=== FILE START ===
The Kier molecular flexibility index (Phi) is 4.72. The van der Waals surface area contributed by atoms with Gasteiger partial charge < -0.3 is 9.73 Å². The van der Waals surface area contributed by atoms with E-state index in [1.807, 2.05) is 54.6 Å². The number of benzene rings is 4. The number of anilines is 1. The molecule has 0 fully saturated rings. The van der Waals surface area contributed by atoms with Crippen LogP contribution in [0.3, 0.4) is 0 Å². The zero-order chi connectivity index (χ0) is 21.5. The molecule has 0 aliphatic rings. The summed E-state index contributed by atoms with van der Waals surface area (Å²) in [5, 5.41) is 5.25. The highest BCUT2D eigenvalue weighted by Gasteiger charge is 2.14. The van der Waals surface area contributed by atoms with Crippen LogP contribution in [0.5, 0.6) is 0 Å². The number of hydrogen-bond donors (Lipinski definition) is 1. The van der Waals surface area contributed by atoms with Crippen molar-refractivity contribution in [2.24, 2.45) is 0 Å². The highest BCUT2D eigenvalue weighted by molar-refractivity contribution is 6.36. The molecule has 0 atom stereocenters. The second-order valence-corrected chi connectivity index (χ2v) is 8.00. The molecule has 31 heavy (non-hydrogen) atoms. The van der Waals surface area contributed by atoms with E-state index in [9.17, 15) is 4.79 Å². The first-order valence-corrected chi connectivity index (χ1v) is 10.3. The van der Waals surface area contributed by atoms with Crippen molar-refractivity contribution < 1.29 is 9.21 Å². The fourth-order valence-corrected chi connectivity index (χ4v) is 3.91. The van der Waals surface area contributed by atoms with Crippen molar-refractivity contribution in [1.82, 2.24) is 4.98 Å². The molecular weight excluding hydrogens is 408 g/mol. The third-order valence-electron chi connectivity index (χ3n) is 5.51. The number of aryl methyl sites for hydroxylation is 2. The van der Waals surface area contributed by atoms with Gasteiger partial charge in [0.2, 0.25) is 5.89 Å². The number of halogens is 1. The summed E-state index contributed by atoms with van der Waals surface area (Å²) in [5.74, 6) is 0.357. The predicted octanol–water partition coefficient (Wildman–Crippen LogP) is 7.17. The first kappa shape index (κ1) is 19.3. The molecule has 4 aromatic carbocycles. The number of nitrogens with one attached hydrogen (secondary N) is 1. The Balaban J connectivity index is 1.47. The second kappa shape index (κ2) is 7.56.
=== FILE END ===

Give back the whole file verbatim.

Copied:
The Kier molecular flexibility index (Phi) is 4.72. The van der Waals surface area contributed by atoms with Gasteiger partial charge < -0.3 is 9.73 Å². The van der Waals surface area contributed by atoms with E-state index in [1.807, 2.05) is 54.6 Å². The number of benzene rings is 4. The number of anilines is 1. The molecule has 0 fully saturated rings. The van der Waals surface area contributed by atoms with Crippen LogP contribution in [0.3, 0.4) is 0 Å². The zero-order chi connectivity index (χ0) is 21.5. The molecule has 0 aliphatic rings. The summed E-state index contributed by atoms with van der Waals surface area (Å²) in [5, 5.41) is 5.25. The highest BCUT2D eigenvalue weighted by Gasteiger charge is 2.14. The van der Waals surface area contributed by atoms with Crippen LogP contribution in [0.5, 0.6) is 0 Å². The number of hydrogen-bond donors (Lipinski definition) is 1. The van der Waals surface area contributed by atoms with Crippen molar-refractivity contribution in [2.24, 2.45) is 0 Å². The highest BCUT2D eigenvalue weighted by molar-refractivity contribution is 6.36. The molecule has 0 atom stereocenters. The second-order valence-corrected chi connectivity index (χ2v) is 8.00. The molecule has 31 heavy (non-hydrogen) atoms. The van der Waals surface area contributed by atoms with E-state index in [9.17, 15) is 4.79 Å². The first-order valence-corrected chi connectivity index (χ1v) is 10.3. The van der Waals surface area contributed by atoms with Crippen molar-refractivity contribution < 1.29 is 9.21 Å². The fourth-order valence-corrected chi connectivity index (χ4v) is 3.91. The van der Waals surface area contributed by atoms with Crippen molar-refractivity contribution in [1.82, 2.24) is 4.98 Å². The molecular weight excluding hydrogens is 408 g/mol. The third-order valence-electron chi connectivity index (χ3n) is 5.51. The number of aryl methyl sites for hydroxylation is 2. The van der Waals surface area contributed by atoms with Gasteiger partial charge in [0.2, 0.25) is 5.89 Å². The number of halogens is 1. The summed E-state index contributed by atoms with van der Waals surface area (Å²) in [5.74, 6) is 0.357. The predicted octanol–water partition coefficient (Wildman–Crippen LogP) is 7.17. The first kappa shape index (κ1) is 19.3. The molecule has 4 aromatic carbocycles. The number of nitrogens with one attached hydrogen (secondary N) is 1. The Balaban J connectivity index is 1.47. The second kappa shape index (κ2) is 7.56.